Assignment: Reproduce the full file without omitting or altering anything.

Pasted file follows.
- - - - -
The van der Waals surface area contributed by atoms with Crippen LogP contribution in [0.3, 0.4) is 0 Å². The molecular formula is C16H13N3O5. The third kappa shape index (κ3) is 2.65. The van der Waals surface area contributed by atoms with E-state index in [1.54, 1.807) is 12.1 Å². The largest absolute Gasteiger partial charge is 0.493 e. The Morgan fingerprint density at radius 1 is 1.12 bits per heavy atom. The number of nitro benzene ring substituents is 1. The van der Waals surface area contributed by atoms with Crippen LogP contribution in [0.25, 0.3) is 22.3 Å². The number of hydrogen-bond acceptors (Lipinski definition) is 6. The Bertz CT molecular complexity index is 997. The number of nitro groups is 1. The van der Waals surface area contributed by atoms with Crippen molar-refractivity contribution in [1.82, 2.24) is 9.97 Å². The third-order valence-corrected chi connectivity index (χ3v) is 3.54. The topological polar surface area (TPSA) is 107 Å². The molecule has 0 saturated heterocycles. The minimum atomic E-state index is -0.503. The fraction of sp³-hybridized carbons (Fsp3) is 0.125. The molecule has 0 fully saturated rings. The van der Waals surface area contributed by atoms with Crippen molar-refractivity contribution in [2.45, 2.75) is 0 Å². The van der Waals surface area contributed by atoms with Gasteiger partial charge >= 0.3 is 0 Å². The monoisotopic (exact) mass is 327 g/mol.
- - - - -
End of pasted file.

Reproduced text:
The van der Waals surface area contributed by atoms with Crippen LogP contribution in [0.3, 0.4) is 0 Å². The molecular formula is C16H13N3O5. The third kappa shape index (κ3) is 2.65. The van der Waals surface area contributed by atoms with E-state index in [1.54, 1.807) is 12.1 Å². The largest absolute Gasteiger partial charge is 0.493 e. The Morgan fingerprint density at radius 1 is 1.12 bits per heavy atom. The number of nitro benzene ring substituents is 1. The van der Waals surface area contributed by atoms with Crippen LogP contribution in [0.25, 0.3) is 22.3 Å². The number of hydrogen-bond acceptors (Lipinski definition) is 6. The Bertz CT molecular complexity index is 997. The number of nitro groups is 1. The van der Waals surface area contributed by atoms with Crippen molar-refractivity contribution in [1.82, 2.24) is 9.97 Å². The third-order valence-corrected chi connectivity index (χ3v) is 3.54. The topological polar surface area (TPSA) is 107 Å². The molecule has 0 saturated heterocycles. The minimum atomic E-state index is -0.503. The fraction of sp³-hybridized carbons (Fsp3) is 0.125. The molecule has 0 fully saturated rings. The van der Waals surface area contributed by atoms with Crippen molar-refractivity contribution in [2.45, 2.75) is 0 Å². The van der Waals surface area contributed by atoms with Gasteiger partial charge >= 0.3 is 0 Å². The monoisotopic (exact) mass is 327 g/mol.